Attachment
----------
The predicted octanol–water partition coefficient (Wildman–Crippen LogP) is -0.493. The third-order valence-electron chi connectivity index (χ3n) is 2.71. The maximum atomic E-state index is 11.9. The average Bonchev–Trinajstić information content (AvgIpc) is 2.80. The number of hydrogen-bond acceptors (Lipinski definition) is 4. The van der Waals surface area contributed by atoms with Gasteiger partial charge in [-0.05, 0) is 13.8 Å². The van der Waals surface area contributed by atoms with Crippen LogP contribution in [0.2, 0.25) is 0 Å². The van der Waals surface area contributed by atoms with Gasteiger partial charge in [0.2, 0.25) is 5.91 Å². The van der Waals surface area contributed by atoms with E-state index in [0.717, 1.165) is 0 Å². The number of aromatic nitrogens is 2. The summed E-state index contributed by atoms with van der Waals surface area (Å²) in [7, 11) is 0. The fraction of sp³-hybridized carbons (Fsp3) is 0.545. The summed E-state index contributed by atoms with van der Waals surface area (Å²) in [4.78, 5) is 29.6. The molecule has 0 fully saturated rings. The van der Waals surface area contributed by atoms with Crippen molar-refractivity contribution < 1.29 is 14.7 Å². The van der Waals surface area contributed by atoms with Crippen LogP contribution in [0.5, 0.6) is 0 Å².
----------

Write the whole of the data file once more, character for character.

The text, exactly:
The predicted octanol–water partition coefficient (Wildman–Crippen LogP) is -0.493. The third-order valence-electron chi connectivity index (χ3n) is 2.71. The maximum atomic E-state index is 11.9. The average Bonchev–Trinajstić information content (AvgIpc) is 2.80. The number of hydrogen-bond acceptors (Lipinski definition) is 4. The van der Waals surface area contributed by atoms with Gasteiger partial charge in [-0.05, 0) is 13.8 Å². The van der Waals surface area contributed by atoms with Crippen LogP contribution in [0.2, 0.25) is 0 Å². The van der Waals surface area contributed by atoms with Gasteiger partial charge in [0.2, 0.25) is 5.91 Å². The van der Waals surface area contributed by atoms with E-state index in [0.717, 1.165) is 0 Å². The number of aromatic nitrogens is 2. The summed E-state index contributed by atoms with van der Waals surface area (Å²) in [7, 11) is 0. The fraction of sp³-hybridized carbons (Fsp3) is 0.545. The summed E-state index contributed by atoms with van der Waals surface area (Å²) in [4.78, 5) is 29.6. The molecule has 0 fully saturated rings. The van der Waals surface area contributed by atoms with Crippen molar-refractivity contribution < 1.29 is 14.7 Å². The van der Waals surface area contributed by atoms with Crippen LogP contribution in [0.5, 0.6) is 0 Å².